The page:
Tag Archives: Program

Fate Of Enjoined White Collar Overtime Rule Still Undecided: Unlikely To Defend Obama Administration Rule, The Trump Administration Stalls

Under the Fair Labor Standards Act (“FLSA”), minimum wage and overtime requirements do not apply to any employee covered by the “white collar” exemption. To be considered a white collar worker under that exemption, the FLSA requires the employee to be employed in a bona fide executive, administrative, or professional capacity. Although the FLSA does not set a minimum white collar salary level, the Department of Labor (“DOL”) previously issued regulations requiring, among other things, that an employee meet a minimum salary threshold to qualify for the exemption.

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An Overview of Ban the Box Laws in California

Individuals with criminal records unquestionably have a more difficult time obtaining gainful employment than individuals without criminal records. In fact, in a 2007 study, only approximately 40 percent of employers in four major metropolitan areas reported that they would “definitely” or “probably” hire applicants with a criminal history.1 In the same study, which also looked at the rates of “call backs” or job offers for applicants with different demographics, job offers for whites with criminal records fall by about half, and are reduced by that much or more for black ex-convicts.2

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What’s in a name? A battle for a transgender immigrant’s rights

While the United States continues to grapple with transgender rights—including the right to restroom access—transgender individuals across the globe often face severe persecution and torture on account of their gender identity. One difficulty transgender people encounter both domestically and abroad concerns the ability to ensure that their official documents bear the chosen names that match their gender. When trans immigrants seek to have their cases heard in U.S. immigration courts, it is important—but not always easy—to ensure that orders affecting their rights include both the name they were given at birth and the name that corresponds with their gender.

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The LCLD Fellows Program: Building Relationships and Leadership Skills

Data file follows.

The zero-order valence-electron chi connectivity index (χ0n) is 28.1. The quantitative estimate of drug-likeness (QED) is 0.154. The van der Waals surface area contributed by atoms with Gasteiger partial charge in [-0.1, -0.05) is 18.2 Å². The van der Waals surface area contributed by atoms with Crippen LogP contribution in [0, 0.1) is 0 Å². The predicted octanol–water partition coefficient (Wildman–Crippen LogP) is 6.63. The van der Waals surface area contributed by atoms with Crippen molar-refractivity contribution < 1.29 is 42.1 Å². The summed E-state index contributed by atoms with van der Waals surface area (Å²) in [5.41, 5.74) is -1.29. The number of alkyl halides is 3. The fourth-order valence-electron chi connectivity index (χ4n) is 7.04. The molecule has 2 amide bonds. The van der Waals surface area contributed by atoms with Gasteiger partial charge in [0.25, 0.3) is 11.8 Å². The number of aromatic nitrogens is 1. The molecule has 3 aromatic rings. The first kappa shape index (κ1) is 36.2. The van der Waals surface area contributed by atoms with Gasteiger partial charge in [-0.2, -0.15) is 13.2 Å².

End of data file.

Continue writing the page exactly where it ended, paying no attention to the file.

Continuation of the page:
I finished my term as Cozen O’Connor’s Fellow in the Leadership Counsel on Legal Diversity in March of 2017. The mission of this prestige program is to unite attorneys who work in firms and in corporate counsel offices for the purposes of networking, personal and career development, and the promotion of diversity within our profession.

Firms and corporations that are members of LCLD select one fellow per year to represent them in the program, and the selection process within those organizations is often very competitive.

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California & the Federal Government Expand Laws to Eliminate Wage Disparity

California state legislature amended the Fair Pay Act to prohibit race and ethnicity-based wage differentials and to preclude employers from relying on salary history to justify the wage gaps. In addition, the U.S. Equal Employment Opportunity Commission (“EEOC”) finalized Regulations to require employers to collect and include wage data in EEO-1 Reports.

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Paid Sick Leave: Coming to a Town Near You

You are likely familiar with the Healthy Workplace Healthy Family Act of 2014 (“AB 1522”), which entitles California employees to use at least 24 hours of paid sick leave per year and caps accruals at 48 hours.  However, you may not appreciate that, since then, at least seven California cities have enacted their own paid sick leave ordinances, offering employees in those cities even more paid sick leave than the State statute.  Those cities include:  San Francisco, Oakland, Emeryville, Los Angeles, San Diego, Santa Monica, and Berkeley.  Indeed, you should not assume that because you’re complying with the California statute that you’re out of the woods.

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CFPA’s Anticipated Effect on Litigation

In our Winter 2015 E-Newsletter, we discussed the California Fair Pay Act (“CFPA”), which became effective January 1 of this year.  That article summarized the CFPA and how it amends section 1197.5 of the California Labor Code.  Section 1197.5, which was enacted in 1949, prohibits employers from paying employees  “less than employees of the opposite sex in the same establishment for equal work on jobs the performance of which requires equal skill, effort, and responsibility, and which are performed under similar working conditions.”  In this article we discuss the CFPA’s anticipated effect on litigation.

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